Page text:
I have been immersed in the world of vegetables.
As I am planning my very first vegetable garden this year, I have spent the last two weekends studying, like a student, how to grow vegetables. It brought me back to my university days. For several nights I have sat at the kitchen table after the kids have gone to bed, with my library books and my notebook, busily learning.
The culmination of this effort is a page of notes for each vegetable I want to grow: tomatoes, cucumbers, peppers, peas, beans, carrots, potatoes, lettuce, basil, parsley, oregano, cilantro, mint and spinach. I have learned a lot. For example, cucumbers like hot weather, but they like their fruit to stay cool and shaded under their large leaves. Their roots are vulnerable at the seedling stage so it is best to plant them in a pot that can go directly into the ground outside.
Now peas hate the heat, and so are the very first to be planted in the spring – a full 4 weeks before last frost date! Hot weather converts the sugary goodness within their pods into starchy blandness, so one hot afternoon on the vine in the middle of summer can make all the difference.
As for beans, there are two types – little guys that grow in little bushes (bush beans), and then big trailing types that grow up poles (pole beans). I am going to try both. The pole beans can be grown up a 6′ tripod of bamboo or wood stakes; I think this will look so pretty that I am going to put them in my front yard.
Carrots take the longest to germinate, so much so that gardeners forget where they have planted them. So some people plant them mixed in with radishes, just to mark the rows (radishes sprout and grow quick, but since you have to pull them all out after the carrots finally do come up, I think that this is too much work and a waste of radishes).
Tomatoes are the divas. They are well loved, but high maintenance. I learned that there are two main types, those that stay in a bush (determinant) and those that climb on a vine (indeterminant). I will try some of each. For those that vine, you have to give them a trellis or stake support, and tie them as they grow, at every 12″ or so. You also have to prune off the little suckers, so that the plant only maintains 2 to 3 main stems to focus its energy. You need to side dress them with compost when the flowers come out, and keep them well watered but not too much or else their skins will split. They are very frost sensitive so they should go out one week after last frost and then be covered up with blankets if there is any risk of frost thereafter. This is where container gardening has some advantages, as you can just whip in all your containers inside if there is a chance of frost!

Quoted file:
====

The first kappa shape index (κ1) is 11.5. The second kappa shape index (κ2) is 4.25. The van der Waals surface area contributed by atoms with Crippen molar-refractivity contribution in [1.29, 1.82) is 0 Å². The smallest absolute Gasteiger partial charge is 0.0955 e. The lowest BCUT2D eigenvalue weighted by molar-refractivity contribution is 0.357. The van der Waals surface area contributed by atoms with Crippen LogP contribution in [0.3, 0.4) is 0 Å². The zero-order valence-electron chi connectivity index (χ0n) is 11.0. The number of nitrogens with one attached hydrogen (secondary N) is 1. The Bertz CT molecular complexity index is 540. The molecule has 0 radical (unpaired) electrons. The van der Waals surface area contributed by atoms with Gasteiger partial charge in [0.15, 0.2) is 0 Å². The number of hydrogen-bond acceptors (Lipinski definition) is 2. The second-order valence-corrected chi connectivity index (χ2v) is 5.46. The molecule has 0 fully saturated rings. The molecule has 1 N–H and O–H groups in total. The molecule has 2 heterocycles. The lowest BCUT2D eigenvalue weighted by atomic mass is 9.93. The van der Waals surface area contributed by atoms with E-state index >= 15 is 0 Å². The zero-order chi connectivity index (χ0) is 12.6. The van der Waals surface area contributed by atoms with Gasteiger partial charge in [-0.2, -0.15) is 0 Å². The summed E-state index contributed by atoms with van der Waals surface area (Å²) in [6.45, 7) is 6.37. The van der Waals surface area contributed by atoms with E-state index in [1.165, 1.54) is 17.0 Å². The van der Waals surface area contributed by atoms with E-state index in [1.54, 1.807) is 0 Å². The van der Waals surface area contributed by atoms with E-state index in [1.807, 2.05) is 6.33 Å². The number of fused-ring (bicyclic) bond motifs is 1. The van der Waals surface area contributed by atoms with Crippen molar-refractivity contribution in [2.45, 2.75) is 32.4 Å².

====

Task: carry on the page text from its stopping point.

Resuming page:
Then there is the lettuce, it grows fast and aplenty and if you plant a few seeds every week or so you will have lettuce all season long. Great!
Some plants are started from seed outdoors, and some have a longer growing season so have to be started early indoors from seed, and then planted outside as a seedling later on. Every plant has a different plant date according to the kind of weather they like (peas like cool, cucumbers like hot) and they all grow at different rates and have different harvest times as well. It can get bit confusing to keep straight, so I decided to pull out my nerdy spreadsheet skills and map this thing out:
So it looks like next weekend, we will be planting our first seeds indoors, parsley, lettuce, oregano and mint to be exact. The weekend after that – peppers. The weekend after that – our diva tomatoes. Interestingly enough, the weekend after that we will be starting our basil indoors from seed at the same time we are supposed to be planting our peas outside from seed (April 9th). This seems ridiculous since this is only a few weeks away and there is still currently 3 feet of snow outside. Melt baby melt! That part of the schedule might have to be adjusted. It looks like I will be busy harvesting in July, and for some crops, will be able to put in a second planting before fall. Lettuce I will plant all summer long. Tomatoes will be saved for last, ready at the very end of the growing season (like all divas, they make you wait).
This will be my first crack at raising seedlings indoors, so if it doesn’t work, I will just buy seedlings at the nursery. I figure it is worth a try and will be fun for the kids to be involved too. I am sure they will love to help plant the seeds, and see how they germinate and grow. I am hoping to have two little helpers in the garden all season long. It will give us something to do together outside, and who knows, maybe they will eat all these new vegetables that they had a hand in growing…
So my planting dates are coming up quickly, and I needed to get my hands on some seeds. Since I did not have time to order them from a seed catalogue this year, I browsed varieties using online seed catalogues, looked up which varieties were recommended for my area, and then took all this information to my local nursery to buy packets of seeds off the rack. It was fun!
So much potential, those little packets. What goodness will they bring?